Rising electrification in America’s auto industry is likely to boost the prices of key metals needed to make the electric and battery-powered transformation a reality. Copper and lithium are already some of the hottest commodities on the market these days, but several catalysts for surging demand are visible throughout the the next decade.
When it comes to the supply side, though, each of those metals face potential shortfalls if they cannot adequately ramp up output. The supply of copper is already expected to fall into a global deficit this year, while producers in the lithium market look like they may be initiating a wave of consolidation to improve their scaling and profitability.
Related ETFs: Amplify Lithium & Battery Technology ETF (BATT), iPath Series B Bloomberg Copper Subindex Total Return ETN (JJC), Global X Copper Miners ETF (COPX)
Strong US EV Market Spurs Demand for Key Metals
The electric vehicle (EV) market in the US may be set to spin into overdrive.
Last month, President Biden proposed spending $174 billion to promote EVs and install 500,000 charging stations across the US as part of a sweeping infrastructure announcement, a plan MRP highlighted months prior to this official announcement. Bloomberg writes that the charging infrastructure would cover 57% of the charging that US vehicles will need by 2030 and could spark the sale of some 25 million electric cars and trucks.
$100 billion of that spending will go toward consumer rebates. That program would replace the $7,500 rebates General Motors and Tesla Inc. no longer qualify for after they sold more than 200,000 zero-emission models. Per Reuters, the plan lays out $20 billion for electric school buses, $25 billion for zero emission transit vehicles and $14 billion in other tax incentives.
New data from Cox Automotive and Kelley Blue Book found sales of battery-powered EVs grew 44.8% YoY during the first quarter of 2021, with 98,832 units sold, as compared to 68,247 electric vehicles sold in the first quarter of the 2020 calendar year. Tesla was the dominant electric vehicle brand in Q1 2021, with 69,300 vehicles sold, or 71% of total EV sales in the U.S. during the time period.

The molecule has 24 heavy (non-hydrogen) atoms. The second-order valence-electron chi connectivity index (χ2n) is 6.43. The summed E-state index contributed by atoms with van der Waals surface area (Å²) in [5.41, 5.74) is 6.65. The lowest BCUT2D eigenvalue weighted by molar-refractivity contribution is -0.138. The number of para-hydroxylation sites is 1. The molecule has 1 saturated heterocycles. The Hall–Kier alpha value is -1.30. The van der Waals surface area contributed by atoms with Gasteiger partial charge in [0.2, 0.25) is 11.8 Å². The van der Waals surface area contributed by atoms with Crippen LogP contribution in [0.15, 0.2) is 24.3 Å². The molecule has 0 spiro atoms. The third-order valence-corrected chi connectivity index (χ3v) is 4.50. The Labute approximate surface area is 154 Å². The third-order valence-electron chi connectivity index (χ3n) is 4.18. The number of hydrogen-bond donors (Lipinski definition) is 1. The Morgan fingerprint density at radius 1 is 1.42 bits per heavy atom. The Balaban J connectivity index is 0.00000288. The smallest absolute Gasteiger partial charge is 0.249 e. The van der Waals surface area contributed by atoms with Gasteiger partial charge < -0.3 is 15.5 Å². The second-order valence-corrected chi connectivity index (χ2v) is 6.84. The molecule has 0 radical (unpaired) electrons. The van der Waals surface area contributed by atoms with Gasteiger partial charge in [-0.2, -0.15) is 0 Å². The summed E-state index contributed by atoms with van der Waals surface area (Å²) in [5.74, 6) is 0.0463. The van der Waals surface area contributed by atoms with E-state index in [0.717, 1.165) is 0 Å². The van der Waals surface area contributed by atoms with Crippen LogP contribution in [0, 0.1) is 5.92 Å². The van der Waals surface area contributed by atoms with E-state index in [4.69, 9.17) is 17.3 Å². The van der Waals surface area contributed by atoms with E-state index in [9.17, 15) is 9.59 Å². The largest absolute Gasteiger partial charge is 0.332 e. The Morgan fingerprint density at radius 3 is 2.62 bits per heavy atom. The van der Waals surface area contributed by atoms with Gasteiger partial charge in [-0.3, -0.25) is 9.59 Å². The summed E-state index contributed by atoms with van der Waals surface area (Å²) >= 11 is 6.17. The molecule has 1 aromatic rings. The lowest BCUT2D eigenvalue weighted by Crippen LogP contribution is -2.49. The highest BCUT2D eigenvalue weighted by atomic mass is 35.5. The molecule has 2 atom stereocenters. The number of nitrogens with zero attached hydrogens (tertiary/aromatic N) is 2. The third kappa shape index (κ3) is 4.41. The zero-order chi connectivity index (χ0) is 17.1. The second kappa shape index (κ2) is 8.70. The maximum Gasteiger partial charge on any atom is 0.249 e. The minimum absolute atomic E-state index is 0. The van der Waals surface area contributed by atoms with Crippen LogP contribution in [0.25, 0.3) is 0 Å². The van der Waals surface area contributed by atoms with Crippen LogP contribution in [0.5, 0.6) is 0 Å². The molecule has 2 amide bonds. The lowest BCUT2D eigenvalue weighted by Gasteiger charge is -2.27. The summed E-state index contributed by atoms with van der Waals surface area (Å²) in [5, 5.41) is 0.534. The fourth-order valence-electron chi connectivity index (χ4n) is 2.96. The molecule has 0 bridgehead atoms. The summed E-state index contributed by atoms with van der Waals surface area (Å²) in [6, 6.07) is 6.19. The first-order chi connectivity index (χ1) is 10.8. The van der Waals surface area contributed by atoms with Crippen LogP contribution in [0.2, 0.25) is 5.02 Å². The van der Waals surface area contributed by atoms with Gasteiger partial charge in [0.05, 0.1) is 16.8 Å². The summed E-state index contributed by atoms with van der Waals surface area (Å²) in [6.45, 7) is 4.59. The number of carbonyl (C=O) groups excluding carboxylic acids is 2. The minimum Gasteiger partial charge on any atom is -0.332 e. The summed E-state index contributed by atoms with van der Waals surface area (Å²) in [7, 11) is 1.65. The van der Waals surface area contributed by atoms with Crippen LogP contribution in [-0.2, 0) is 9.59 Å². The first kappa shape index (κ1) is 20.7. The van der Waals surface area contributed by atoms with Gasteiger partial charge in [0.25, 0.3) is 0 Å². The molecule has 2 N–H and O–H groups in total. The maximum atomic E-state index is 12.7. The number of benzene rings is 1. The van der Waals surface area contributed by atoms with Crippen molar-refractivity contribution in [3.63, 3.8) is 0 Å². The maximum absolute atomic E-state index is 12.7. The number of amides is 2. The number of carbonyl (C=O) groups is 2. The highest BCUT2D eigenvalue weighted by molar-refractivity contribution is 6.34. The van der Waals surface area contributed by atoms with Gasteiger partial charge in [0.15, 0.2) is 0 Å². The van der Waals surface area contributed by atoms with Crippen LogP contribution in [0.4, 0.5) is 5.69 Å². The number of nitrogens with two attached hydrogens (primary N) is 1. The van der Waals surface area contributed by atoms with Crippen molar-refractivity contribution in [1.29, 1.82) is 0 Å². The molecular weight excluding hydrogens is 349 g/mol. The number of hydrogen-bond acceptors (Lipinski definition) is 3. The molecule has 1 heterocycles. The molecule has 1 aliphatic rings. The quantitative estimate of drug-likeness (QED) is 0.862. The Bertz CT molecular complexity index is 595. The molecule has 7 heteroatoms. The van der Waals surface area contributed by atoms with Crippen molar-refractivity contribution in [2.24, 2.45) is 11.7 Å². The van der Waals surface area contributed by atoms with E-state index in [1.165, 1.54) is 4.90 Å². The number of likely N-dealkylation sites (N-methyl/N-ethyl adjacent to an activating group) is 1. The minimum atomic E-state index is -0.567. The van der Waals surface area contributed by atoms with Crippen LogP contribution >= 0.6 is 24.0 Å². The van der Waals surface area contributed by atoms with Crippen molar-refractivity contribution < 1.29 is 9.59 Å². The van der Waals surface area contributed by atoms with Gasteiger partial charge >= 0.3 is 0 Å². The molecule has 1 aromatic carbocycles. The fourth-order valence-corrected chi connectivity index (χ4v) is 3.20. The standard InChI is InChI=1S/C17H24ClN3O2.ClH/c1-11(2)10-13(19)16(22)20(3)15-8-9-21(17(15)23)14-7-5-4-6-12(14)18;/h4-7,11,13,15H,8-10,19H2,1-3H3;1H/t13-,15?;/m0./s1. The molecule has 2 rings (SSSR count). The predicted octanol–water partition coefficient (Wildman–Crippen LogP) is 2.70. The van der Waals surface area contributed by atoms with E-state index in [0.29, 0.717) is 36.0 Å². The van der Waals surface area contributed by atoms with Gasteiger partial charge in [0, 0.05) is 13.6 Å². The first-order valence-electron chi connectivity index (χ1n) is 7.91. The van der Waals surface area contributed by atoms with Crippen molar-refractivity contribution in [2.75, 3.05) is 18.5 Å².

These trends bode especially well for metals that are critical in the production of electrification and battery technologies. In particular, copper and lithium.
Copper – “The New Oil”?
Copper stockpiles in LME-approved warehouses recently hit their highest since November at 172,025 tonnes, but that hasn’t stopped the ongoing rally in copper futures from touching a 2-month high this week at $4.245/lb – up more than 80% from a year ago.
In a new Goldman Sachs report, published Tuesday, the investment bank referred to copper as “the new oil”, also noting that the market is facing a supply crunch that could boost the price by more than 65% in four years. By 2025, global demand for copper is expected to soar to nearly $15,000 per tonne, up from current prices of around $9,000 per tonne, per the bank’s estimates.
Due to mass adoption of green technologies like batteries and electrification, demand would significantly increase by up to 900% to 8.7 million tons by 2030, the bank estimates. Should this process be slower, demand will still surge to 5.4 million tons, or by almost 600%. By the start of the next decade…
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